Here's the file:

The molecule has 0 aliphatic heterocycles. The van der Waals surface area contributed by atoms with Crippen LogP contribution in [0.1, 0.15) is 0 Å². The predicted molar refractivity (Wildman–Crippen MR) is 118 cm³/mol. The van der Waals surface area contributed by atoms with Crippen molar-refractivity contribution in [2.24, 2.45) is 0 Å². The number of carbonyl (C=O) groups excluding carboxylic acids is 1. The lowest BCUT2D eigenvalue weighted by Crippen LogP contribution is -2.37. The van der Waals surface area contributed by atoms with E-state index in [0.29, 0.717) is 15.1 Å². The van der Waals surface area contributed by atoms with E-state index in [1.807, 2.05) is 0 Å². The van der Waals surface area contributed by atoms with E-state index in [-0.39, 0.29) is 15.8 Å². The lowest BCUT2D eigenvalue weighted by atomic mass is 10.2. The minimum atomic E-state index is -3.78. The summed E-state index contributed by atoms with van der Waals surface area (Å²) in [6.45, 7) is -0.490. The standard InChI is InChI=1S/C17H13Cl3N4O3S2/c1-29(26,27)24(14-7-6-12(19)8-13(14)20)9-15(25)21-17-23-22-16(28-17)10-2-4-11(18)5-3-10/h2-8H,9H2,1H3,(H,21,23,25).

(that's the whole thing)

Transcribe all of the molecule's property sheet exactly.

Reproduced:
The molecule has 0 aliphatic heterocycles. The van der Waals surface area contributed by atoms with Crippen LogP contribution in [0.1, 0.15) is 0 Å². The predicted molar refractivity (Wildman–Crippen MR) is 118 cm³/mol. The van der Waals surface area contributed by atoms with Crippen molar-refractivity contribution in [2.24, 2.45) is 0 Å². The number of carbonyl (C=O) groups excluding carboxylic acids is 1. The lowest BCUT2D eigenvalue weighted by Crippen LogP contribution is -2.37. The van der Waals surface area contributed by atoms with E-state index in [0.29, 0.717) is 15.1 Å². The van der Waals surface area contributed by atoms with E-state index in [1.807, 2.05) is 0 Å². The van der Waals surface area contributed by atoms with E-state index in [-0.39, 0.29) is 15.8 Å². The lowest BCUT2D eigenvalue weighted by atomic mass is 10.2. The minimum atomic E-state index is -3.78. The summed E-state index contributed by atoms with van der Waals surface area (Å²) in [6.45, 7) is -0.490. The standard InChI is InChI=1S/C17H13Cl3N4O3S2/c1-29(26,27)24(14-7-6-12(19)8-13(14)20)9-15(25)21-17-23-22-16(28-17)10-2-4-11(18)5-3-10/h2-8H,9H2,1H3,(H,21,23,25).